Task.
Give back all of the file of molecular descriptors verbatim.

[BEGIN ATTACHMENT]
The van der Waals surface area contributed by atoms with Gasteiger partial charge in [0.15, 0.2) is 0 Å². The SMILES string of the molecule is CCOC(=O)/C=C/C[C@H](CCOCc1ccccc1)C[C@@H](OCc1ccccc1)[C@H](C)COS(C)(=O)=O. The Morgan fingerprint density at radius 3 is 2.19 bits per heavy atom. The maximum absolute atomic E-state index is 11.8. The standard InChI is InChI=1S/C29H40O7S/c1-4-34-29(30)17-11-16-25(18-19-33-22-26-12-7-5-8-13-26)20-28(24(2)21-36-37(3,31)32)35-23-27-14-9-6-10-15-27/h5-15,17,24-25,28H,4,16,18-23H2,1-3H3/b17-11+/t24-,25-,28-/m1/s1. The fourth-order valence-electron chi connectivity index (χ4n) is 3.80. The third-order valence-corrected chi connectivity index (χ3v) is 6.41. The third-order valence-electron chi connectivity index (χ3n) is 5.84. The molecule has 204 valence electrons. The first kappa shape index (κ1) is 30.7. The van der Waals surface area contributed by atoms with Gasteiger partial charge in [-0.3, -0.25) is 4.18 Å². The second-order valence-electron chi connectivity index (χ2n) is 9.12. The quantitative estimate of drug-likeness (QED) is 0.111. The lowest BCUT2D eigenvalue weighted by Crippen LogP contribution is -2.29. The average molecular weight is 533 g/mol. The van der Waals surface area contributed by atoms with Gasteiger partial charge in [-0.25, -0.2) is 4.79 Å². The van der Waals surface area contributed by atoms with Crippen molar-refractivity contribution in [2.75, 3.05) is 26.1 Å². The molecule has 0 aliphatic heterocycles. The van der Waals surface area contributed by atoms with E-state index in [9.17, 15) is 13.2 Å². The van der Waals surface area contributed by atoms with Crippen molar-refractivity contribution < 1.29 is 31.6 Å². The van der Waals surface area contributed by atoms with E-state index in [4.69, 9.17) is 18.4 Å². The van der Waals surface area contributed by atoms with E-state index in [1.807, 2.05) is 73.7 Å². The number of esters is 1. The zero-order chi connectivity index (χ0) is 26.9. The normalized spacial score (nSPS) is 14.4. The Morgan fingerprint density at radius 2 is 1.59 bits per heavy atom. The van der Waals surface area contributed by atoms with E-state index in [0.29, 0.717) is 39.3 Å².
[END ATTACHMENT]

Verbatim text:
The van der Waals surface area contributed by atoms with Gasteiger partial charge in [0.15, 0.2) is 0 Å². The SMILES string of the molecule is CCOC(=O)/C=C/C[C@H](CCOCc1ccccc1)C[C@@H](OCc1ccccc1)[C@H](C)COS(C)(=O)=O. The Morgan fingerprint density at radius 3 is 2.19 bits per heavy atom. The maximum absolute atomic E-state index is 11.8. The standard InChI is InChI=1S/C29H40O7S/c1-4-34-29(30)17-11-16-25(18-19-33-22-26-12-7-5-8-13-26)20-28(24(2)21-36-37(3,31)32)35-23-27-14-9-6-10-15-27/h5-15,17,24-25,28H,4,16,18-23H2,1-3H3/b17-11+/t24-,25-,28-/m1/s1. The fourth-order valence-electron chi connectivity index (χ4n) is 3.80. The third-order valence-corrected chi connectivity index (χ3v) is 6.41. The third-order valence-electron chi connectivity index (χ3n) is 5.84. The molecule has 204 valence electrons. The first kappa shape index (κ1) is 30.7. The van der Waals surface area contributed by atoms with Gasteiger partial charge in [-0.3, -0.25) is 4.18 Å². The second-order valence-electron chi connectivity index (χ2n) is 9.12. The quantitative estimate of drug-likeness (QED) is 0.111. The lowest BCUT2D eigenvalue weighted by Crippen LogP contribution is -2.29. The average molecular weight is 533 g/mol. The van der Waals surface area contributed by atoms with Gasteiger partial charge in [-0.25, -0.2) is 4.79 Å². The van der Waals surface area contributed by atoms with Crippen molar-refractivity contribution in [2.75, 3.05) is 26.1 Å². The molecule has 0 aliphatic heterocycles. The van der Waals surface area contributed by atoms with E-state index in [9.17, 15) is 13.2 Å². The van der Waals surface area contributed by atoms with Crippen molar-refractivity contribution < 1.29 is 31.6 Å². The van der Waals surface area contributed by atoms with E-state index in [4.69, 9.17) is 18.4 Å². The van der Waals surface area contributed by atoms with E-state index in [1.807, 2.05) is 73.7 Å². The number of esters is 1. The zero-order chi connectivity index (χ0) is 26.9. The normalized spacial score (nSPS) is 14.4. The Morgan fingerprint density at radius 2 is 1.59 bits per heavy atom. The van der Waals surface area contributed by atoms with E-state index in [0.29, 0.717) is 39.3 Å².